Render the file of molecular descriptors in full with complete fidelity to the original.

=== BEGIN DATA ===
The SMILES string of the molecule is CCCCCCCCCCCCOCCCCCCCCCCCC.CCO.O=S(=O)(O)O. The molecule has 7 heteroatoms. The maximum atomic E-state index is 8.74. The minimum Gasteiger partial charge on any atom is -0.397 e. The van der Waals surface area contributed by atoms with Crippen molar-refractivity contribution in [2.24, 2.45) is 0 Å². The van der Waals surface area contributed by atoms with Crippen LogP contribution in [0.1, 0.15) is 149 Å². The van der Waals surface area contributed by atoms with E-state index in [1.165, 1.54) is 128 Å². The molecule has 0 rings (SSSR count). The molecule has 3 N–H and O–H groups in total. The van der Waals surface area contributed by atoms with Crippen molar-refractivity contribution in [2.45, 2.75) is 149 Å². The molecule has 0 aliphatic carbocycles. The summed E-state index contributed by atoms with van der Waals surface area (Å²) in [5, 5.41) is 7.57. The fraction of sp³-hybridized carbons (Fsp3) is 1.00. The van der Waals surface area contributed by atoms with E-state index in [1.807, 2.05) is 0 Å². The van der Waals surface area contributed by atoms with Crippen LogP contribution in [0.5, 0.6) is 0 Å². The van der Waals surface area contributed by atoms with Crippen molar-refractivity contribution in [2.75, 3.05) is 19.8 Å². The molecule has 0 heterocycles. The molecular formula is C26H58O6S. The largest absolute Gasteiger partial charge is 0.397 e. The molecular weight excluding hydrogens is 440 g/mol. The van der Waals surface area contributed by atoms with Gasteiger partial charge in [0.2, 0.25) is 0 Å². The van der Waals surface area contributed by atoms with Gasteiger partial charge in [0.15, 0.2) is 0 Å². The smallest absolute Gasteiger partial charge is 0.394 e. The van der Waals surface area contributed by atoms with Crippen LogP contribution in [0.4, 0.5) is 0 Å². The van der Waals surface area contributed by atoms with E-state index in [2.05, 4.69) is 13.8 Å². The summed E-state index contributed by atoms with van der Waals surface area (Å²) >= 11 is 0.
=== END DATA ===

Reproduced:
The SMILES string of the molecule is CCCCCCCCCCCCOCCCCCCCCCCCC.CCO.O=S(=O)(O)O. The molecule has 7 heteroatoms. The maximum atomic E-state index is 8.74. The minimum Gasteiger partial charge on any atom is -0.397 e. The van der Waals surface area contributed by atoms with Crippen molar-refractivity contribution in [2.24, 2.45) is 0 Å². The van der Waals surface area contributed by atoms with Crippen LogP contribution in [0.1, 0.15) is 149 Å². The van der Waals surface area contributed by atoms with E-state index in [1.165, 1.54) is 128 Å². The molecule has 0 rings (SSSR count). The molecule has 3 N–H and O–H groups in total. The van der Waals surface area contributed by atoms with Crippen molar-refractivity contribution in [2.45, 2.75) is 149 Å². The molecule has 0 aliphatic carbocycles. The summed E-state index contributed by atoms with van der Waals surface area (Å²) in [5, 5.41) is 7.57. The fraction of sp³-hybridized carbons (Fsp3) is 1.00. The van der Waals surface area contributed by atoms with E-state index in [1.807, 2.05) is 0 Å². The van der Waals surface area contributed by atoms with Crippen LogP contribution in [0.5, 0.6) is 0 Å². The van der Waals surface area contributed by atoms with Crippen molar-refractivity contribution in [2.75, 3.05) is 19.8 Å². The molecule has 0 heterocycles. The molecular formula is C26H58O6S. The largest absolute Gasteiger partial charge is 0.397 e. The molecular weight excluding hydrogens is 440 g/mol. The van der Waals surface area contributed by atoms with Gasteiger partial charge in [0.2, 0.25) is 0 Å². The van der Waals surface area contributed by atoms with Gasteiger partial charge in [0.15, 0.2) is 0 Å². The smallest absolute Gasteiger partial charge is 0.394 e. The van der Waals surface area contributed by atoms with Crippen LogP contribution in [0.4, 0.5) is 0 Å². The van der Waals surface area contributed by atoms with E-state index in [2.05, 4.69) is 13.8 Å². The summed E-state index contributed by atoms with van der Waals surface area (Å²) >= 11 is 0.